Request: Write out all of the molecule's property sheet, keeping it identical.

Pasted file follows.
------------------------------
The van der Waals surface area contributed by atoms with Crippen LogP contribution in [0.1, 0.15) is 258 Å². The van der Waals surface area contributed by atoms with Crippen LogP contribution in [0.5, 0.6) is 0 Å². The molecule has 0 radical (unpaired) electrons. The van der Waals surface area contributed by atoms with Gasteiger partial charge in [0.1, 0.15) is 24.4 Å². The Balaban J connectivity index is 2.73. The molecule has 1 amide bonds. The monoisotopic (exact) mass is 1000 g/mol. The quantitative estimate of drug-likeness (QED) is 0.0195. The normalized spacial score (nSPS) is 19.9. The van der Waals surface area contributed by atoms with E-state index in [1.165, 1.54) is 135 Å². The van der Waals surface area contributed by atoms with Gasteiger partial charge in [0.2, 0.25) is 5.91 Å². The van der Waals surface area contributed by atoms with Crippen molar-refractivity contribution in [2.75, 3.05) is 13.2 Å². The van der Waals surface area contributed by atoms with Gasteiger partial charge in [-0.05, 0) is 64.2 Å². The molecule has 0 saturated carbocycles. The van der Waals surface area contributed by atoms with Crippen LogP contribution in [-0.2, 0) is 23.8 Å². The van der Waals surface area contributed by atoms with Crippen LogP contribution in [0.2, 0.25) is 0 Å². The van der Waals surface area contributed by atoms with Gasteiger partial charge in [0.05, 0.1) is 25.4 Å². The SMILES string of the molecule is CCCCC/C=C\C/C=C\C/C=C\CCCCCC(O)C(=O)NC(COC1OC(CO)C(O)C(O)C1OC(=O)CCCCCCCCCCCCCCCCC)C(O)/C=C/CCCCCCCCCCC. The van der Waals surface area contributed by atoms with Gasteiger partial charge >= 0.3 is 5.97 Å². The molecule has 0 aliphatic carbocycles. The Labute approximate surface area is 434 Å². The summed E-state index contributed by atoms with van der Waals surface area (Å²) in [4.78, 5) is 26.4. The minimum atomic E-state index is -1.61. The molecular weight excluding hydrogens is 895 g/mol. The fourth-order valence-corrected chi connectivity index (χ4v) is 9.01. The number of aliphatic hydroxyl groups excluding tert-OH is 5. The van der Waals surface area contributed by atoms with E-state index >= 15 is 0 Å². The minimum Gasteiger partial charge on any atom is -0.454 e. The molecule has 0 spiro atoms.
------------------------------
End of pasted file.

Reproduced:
The van der Waals surface area contributed by atoms with Crippen LogP contribution in [0.1, 0.15) is 258 Å². The van der Waals surface area contributed by atoms with Crippen LogP contribution in [0.5, 0.6) is 0 Å². The molecule has 0 radical (unpaired) electrons. The van der Waals surface area contributed by atoms with Gasteiger partial charge in [0.1, 0.15) is 24.4 Å². The Balaban J connectivity index is 2.73. The molecule has 1 amide bonds. The monoisotopic (exact) mass is 1000 g/mol. The quantitative estimate of drug-likeness (QED) is 0.0195. The normalized spacial score (nSPS) is 19.9. The van der Waals surface area contributed by atoms with E-state index in [1.165, 1.54) is 135 Å². The van der Waals surface area contributed by atoms with Gasteiger partial charge in [0.2, 0.25) is 5.91 Å². The van der Waals surface area contributed by atoms with Crippen molar-refractivity contribution in [2.75, 3.05) is 13.2 Å². The van der Waals surface area contributed by atoms with Gasteiger partial charge in [-0.05, 0) is 64.2 Å². The molecule has 0 saturated carbocycles. The van der Waals surface area contributed by atoms with Crippen LogP contribution in [-0.2, 0) is 23.8 Å². The van der Waals surface area contributed by atoms with Crippen LogP contribution in [0.2, 0.25) is 0 Å². The van der Waals surface area contributed by atoms with Gasteiger partial charge in [0.05, 0.1) is 25.4 Å². The SMILES string of the molecule is CCCCC/C=C\C/C=C\C/C=C\CCCCCC(O)C(=O)NC(COC1OC(CO)C(O)C(O)C1OC(=O)CCCCCCCCCCCCCCCCC)C(O)/C=C/CCCCCCCCCCC. The van der Waals surface area contributed by atoms with Gasteiger partial charge >= 0.3 is 5.97 Å². The molecule has 0 aliphatic carbocycles. The Labute approximate surface area is 434 Å². The summed E-state index contributed by atoms with van der Waals surface area (Å²) in [4.78, 5) is 26.4. The minimum atomic E-state index is -1.61. The molecular weight excluding hydrogens is 895 g/mol. The fourth-order valence-corrected chi connectivity index (χ4v) is 9.01. The number of aliphatic hydroxyl groups excluding tert-OH is 5. The van der Waals surface area contributed by atoms with E-state index >= 15 is 0 Å². The minimum Gasteiger partial charge on any atom is -0.454 e. The molecule has 0 spiro atoms.